Presidio House of Air Brings Flight to the Flightless

By San Francisco Chronicle - September 14th, 2010

A rehabilitated former airplane hangar will soon be making “flying” a little bit more possible– only in this case, no airplane needed. This weekend the Presidio hosts its newest recreation attraction, House of Air, an indoor trampoline park. The celebratory grand opening is Friday, September 17.

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House of Air is one of the most recent innovations nurtured by the Presidio Trust. The Trust was established by Congress in 1996 to administer the Presidio of San Francisco, which locals and visitors alike know as a truly gorgeous urban national park located at the base of the Golden Gate Bridge. The areas overseen by the Trust include expansive open space with spectacular views, a 300 acre historic forest, rare and endangered plants and wildlife. The park also comprises nearly 6 million square feet of buildings, including 469 historic structures that contribute to the park’s status as a National Historic Landmark District. Now one of these buildings, a former air hangar, will take on new life as the House of Air.

House of Air will be open to people of all levels of ability and offers open jump time as well as trampoline volleyball and basketball, aerial and physical training on trampolines and fitness classes. Its opening is another step in the transformation of West Crissy Field into a dynamic public recreation area.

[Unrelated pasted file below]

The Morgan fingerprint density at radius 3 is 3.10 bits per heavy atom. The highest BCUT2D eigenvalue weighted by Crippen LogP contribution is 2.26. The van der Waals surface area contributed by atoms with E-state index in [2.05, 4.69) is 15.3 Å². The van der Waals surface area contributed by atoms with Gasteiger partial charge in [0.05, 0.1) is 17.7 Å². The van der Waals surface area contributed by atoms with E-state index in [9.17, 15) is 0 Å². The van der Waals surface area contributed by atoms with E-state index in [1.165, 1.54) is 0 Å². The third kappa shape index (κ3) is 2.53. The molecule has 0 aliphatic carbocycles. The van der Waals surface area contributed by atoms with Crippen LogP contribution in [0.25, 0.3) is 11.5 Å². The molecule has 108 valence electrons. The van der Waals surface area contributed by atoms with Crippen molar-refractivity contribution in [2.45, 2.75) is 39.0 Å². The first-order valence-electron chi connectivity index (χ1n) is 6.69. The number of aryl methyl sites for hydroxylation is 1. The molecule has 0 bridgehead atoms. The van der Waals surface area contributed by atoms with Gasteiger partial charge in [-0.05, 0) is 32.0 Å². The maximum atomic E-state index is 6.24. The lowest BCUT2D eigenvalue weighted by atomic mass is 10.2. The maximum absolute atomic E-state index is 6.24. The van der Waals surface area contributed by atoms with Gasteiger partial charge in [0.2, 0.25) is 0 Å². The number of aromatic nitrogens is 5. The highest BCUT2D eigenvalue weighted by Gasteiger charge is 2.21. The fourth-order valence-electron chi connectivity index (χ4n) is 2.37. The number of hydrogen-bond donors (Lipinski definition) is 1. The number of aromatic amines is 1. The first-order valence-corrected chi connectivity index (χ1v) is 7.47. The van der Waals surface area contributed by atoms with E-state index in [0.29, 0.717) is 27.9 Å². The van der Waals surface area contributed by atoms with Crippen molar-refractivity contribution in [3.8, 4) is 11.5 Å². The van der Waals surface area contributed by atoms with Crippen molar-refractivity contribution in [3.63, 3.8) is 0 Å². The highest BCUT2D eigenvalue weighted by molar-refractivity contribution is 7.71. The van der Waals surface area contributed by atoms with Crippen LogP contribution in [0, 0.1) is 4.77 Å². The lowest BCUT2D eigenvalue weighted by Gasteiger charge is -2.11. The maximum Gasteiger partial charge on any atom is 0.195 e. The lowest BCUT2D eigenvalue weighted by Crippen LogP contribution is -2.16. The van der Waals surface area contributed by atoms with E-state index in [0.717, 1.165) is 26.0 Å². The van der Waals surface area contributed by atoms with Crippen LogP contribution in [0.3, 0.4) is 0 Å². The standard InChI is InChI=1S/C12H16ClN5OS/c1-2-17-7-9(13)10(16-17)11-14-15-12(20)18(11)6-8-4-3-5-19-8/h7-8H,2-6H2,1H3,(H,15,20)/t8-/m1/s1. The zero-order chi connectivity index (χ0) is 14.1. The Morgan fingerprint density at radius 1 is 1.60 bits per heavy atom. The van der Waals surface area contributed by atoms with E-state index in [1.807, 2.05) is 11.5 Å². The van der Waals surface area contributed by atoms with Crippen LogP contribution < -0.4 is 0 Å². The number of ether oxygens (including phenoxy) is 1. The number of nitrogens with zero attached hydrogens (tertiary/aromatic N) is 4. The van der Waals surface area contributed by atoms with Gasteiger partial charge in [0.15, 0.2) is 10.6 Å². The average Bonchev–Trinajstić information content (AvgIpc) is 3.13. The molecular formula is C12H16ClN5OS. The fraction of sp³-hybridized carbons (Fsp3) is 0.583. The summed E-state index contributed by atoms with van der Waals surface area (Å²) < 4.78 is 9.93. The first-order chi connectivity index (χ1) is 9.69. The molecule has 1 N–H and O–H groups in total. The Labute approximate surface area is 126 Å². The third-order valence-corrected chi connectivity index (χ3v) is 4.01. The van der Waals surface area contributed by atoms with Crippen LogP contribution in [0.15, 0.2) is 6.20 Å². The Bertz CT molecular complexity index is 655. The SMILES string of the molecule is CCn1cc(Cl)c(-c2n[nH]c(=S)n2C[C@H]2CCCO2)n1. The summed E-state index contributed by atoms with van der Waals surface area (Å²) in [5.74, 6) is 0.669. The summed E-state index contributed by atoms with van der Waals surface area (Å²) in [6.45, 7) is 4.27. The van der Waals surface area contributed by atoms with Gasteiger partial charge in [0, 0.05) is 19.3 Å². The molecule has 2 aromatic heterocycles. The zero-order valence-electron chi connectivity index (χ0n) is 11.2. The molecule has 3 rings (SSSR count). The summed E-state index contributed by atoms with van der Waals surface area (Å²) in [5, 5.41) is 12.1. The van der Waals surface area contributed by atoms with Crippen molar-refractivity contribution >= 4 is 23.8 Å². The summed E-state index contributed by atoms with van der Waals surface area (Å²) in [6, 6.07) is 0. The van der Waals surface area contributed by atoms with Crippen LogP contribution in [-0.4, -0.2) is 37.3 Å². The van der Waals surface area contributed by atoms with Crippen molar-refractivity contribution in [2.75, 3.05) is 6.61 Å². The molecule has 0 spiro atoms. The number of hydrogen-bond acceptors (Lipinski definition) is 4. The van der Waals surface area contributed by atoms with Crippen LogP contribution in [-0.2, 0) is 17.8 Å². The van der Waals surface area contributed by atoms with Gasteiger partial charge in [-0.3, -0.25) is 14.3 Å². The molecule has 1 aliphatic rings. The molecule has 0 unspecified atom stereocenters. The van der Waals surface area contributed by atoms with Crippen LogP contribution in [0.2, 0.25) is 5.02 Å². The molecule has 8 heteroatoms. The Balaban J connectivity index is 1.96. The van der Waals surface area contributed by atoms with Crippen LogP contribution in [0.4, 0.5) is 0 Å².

House of Air will join with Planet Granite climbing gym and La Petite Baleen Swim School to enhance recreation opportunities at Crissy Field, says Josh Bagley, development project manager for the Presidio Trust. This is a wonderful reuse of an historic building.

The brainchild of Dave Schaeffer and Paul McGeehan, House of Air was born during one of their many long drives back from snowboarding in Lake Tahoe. Its mission of giving flight to flightless, embodied in its mascot, a penguin wearing a jetpack, is a fitting reuse of building 926 which once helped launch De Havilland DH-48 biplanes as part of the US Army 91st Observation Squadron. Built in 1921 the building originally served as a Crissy Field land plane hangar. Later it was used as a motor vehicle paint shop and office and storage space for the Army and is a contributing feature to the park’s National Historic Landmark Status. The Trust oversaw its rehabilitation, which included seismic upgrades, accessibility improvements, new systems and other improvements.

The views of the bay and the surrounding landscape are unmatched and will provide our visitors with a uniquely San Francisco adventure, says McGeehan. Crissy Field is a magnet for athletic and outdoor enthusiasts and our neighboring facilities offer complimentary activities.

The building includes two large trampoline decks with trampoline walls, high performance trampolines, a kiddy bounce house, special events rooms (for corporate and family events, birthday parties, and fundraisers), snack and retail areas and showers and restrooms.

We can’t wait! And we don’t have to! House of Air opens its doors Wednesday, September 15. The weekend-long grand opening celebration kicks off Friday, September 17 with a ribbon cutting ceremony, music and other events. House of Air is located at 926 Mason St. in the Presidio.

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